You also need to become accustomed to how your new gun shoots, how to operate the controls, how the trigger feels, the feel of the grip, the recoil, how much pre-travel (slack) and over-travel the trigger has, and how to manipulate the gun if a malfunction occurs. You need to make sure the sights are accurate and, if not, adjust them. You need to shoot the gun with your weak hand only and strong hand only. You need to make sure all the magazines function properly and that the slide locks open when the magazines are empty. If they don’t, determine why. Was it because you were resting your thumb on the slide lock or is there something wrong with the magazine? Mark or number your magazines so you can tell them apart, that way you can identify the ones with issues. If the slide is hard to rack, practice racking it with snap caps or dummy rounds. If the magazines don’t drop free, determine why. If the magazines drop free when you don’t intend for them to, work on adjusting your grip so you don’t inadverently drop the magazine in a real self-defense situation. If the gun has a manual safety, make sure that it works. If you find yourself accidentally engaging the safety, work on your grip. If the safety is stiff, make a note and work to loosen it up so that it can be engaged and disengaged smoothly and positively.

Practice

Once your new holster arrives, practice with it at home. Dry fire practice is invaluable for building muscle memory and developing basic skills without the cost of range fees and ammo. Put your magazines and ammunition in a seperate room and take your holster and handgun into a different room with a safe backstop. This could be a room with a brick or cinderblock wall. Even though your gun will be unloaded, remember Colonel Cooper’s first rule: all guns are always loaded. You need a safe area to point the gun just in case something goes wrong. Be sure to dress the way you would most days of the week. Don’t try this in your jammies. Unless you’re the typical Wal-Mart person, that won’t work. Tape a target onto the wall. Doesn’t have to be anything special. Just a 3×5 index card will do. Practice drawing the gun from your holster (or purse, or bra, or whatever) and presenting it to the target. Do that over and over again for 15 minutes until you can do it without looking for the holster, or making a mistake. Go slow at first then gradually try to increase the speed. The important thing is smooth, efficient motion. Try to avoid spastic, herky-jerky movements. Slow is smooth, smooth is fast.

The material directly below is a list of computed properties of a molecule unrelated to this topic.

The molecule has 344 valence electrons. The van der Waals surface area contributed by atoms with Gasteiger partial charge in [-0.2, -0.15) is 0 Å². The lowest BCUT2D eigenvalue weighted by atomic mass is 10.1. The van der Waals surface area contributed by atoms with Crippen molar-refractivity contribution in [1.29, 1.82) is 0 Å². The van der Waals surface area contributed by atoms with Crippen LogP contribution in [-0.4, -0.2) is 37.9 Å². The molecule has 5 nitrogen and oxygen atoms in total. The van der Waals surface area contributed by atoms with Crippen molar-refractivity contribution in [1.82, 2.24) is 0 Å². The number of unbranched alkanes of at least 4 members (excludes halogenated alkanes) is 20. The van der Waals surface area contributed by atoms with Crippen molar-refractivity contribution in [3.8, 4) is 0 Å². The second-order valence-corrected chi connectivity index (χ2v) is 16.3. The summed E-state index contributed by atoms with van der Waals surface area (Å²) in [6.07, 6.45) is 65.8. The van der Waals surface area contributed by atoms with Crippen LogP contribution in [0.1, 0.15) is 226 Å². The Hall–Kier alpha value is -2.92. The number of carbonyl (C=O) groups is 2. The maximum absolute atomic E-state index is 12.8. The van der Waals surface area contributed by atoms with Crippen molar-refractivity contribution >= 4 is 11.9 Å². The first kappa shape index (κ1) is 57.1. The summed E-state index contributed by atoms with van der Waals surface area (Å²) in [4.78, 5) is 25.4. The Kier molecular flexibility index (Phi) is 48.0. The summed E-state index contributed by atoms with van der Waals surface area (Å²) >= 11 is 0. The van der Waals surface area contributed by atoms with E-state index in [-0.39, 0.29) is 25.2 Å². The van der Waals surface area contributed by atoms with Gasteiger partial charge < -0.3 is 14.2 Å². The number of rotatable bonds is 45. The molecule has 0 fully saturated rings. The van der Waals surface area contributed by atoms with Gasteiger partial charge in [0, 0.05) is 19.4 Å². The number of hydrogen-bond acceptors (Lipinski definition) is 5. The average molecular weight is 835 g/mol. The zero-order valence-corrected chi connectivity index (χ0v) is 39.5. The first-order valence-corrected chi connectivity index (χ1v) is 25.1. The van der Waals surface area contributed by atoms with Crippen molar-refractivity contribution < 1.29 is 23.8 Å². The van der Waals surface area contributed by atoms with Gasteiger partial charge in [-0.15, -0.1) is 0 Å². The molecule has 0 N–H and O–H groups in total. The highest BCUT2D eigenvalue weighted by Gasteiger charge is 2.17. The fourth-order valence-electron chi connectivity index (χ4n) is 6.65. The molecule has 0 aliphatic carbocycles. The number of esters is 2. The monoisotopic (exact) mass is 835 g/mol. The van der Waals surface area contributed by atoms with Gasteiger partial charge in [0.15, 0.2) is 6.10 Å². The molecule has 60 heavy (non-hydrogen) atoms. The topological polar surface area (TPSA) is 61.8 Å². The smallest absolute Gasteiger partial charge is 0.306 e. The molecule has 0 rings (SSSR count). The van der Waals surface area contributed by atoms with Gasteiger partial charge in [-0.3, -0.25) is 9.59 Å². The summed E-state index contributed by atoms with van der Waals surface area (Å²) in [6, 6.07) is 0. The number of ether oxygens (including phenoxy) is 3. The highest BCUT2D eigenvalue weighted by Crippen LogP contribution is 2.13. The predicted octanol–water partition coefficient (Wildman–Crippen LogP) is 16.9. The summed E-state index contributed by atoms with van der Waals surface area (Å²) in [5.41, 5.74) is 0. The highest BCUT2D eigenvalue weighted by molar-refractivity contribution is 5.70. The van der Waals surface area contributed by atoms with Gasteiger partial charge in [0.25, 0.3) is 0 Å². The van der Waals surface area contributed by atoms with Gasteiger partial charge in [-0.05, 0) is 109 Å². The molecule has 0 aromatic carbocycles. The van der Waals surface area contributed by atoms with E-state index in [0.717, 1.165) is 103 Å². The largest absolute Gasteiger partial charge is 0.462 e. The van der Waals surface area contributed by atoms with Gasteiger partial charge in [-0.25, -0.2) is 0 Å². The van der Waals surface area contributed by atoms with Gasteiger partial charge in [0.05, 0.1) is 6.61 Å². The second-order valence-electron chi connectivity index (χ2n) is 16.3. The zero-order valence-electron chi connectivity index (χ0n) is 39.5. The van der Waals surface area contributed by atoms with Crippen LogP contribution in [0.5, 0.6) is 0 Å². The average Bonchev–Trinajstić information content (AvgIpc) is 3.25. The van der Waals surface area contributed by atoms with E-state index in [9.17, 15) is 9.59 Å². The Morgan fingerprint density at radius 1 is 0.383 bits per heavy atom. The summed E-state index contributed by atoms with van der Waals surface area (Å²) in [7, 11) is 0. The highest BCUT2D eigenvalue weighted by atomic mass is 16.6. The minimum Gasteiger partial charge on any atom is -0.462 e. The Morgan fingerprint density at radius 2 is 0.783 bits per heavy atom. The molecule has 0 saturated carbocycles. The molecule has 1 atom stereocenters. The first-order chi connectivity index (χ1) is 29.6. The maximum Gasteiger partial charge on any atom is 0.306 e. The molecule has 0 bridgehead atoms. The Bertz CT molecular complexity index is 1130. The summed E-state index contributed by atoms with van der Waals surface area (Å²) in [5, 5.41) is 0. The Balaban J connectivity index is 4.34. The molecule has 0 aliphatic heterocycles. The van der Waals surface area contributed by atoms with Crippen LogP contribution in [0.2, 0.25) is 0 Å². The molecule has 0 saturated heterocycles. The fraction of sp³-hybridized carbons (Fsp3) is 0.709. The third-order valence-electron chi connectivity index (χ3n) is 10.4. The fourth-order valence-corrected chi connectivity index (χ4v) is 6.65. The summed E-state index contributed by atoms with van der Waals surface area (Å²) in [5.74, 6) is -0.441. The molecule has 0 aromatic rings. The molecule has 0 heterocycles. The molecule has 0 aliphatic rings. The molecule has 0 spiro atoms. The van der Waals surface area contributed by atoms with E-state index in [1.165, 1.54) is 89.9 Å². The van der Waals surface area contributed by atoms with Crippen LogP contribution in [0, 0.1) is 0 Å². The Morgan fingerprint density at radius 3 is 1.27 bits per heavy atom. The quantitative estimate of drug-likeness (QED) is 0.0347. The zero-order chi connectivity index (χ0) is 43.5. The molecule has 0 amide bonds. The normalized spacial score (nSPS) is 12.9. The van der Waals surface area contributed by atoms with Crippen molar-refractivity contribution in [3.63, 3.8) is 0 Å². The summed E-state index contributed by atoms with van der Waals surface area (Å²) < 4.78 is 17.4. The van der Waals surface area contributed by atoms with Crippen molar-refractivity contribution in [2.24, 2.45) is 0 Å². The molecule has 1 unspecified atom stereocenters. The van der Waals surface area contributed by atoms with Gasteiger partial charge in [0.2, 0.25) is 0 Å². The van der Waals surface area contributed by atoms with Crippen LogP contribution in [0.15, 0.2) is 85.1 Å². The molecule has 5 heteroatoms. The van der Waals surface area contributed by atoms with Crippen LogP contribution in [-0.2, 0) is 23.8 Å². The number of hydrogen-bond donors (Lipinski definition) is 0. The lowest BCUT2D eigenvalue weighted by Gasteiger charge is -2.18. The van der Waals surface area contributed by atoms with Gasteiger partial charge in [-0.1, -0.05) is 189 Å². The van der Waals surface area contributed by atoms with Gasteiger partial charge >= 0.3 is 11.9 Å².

Carry On

Now you can finally start carrying that new gun. But don’t stop there. Make a point of continuing to practice at home and the range. Dry fire and live fire. Get some real training. Your CHL class is not training in how to shoot or how to carry a concealed weapon. Take a defensive handgun course from a professional instructor. Watch videos. Read books. Never stop learning.

Just as the gun is not the talisman of evil that anti-gunners portray it to be, it is also not a talisman of good which will protect you simply because you have it on your person. The excitement of getting your CHL and carrying a gun has to be tempered by realistic preparation so that if the time comes to use that gun to defend yourself or those you love, you will be ready.

Lloyd Bailey is owner and editor at The Armed Lutheran Blog (www.ArmedLutheran.us)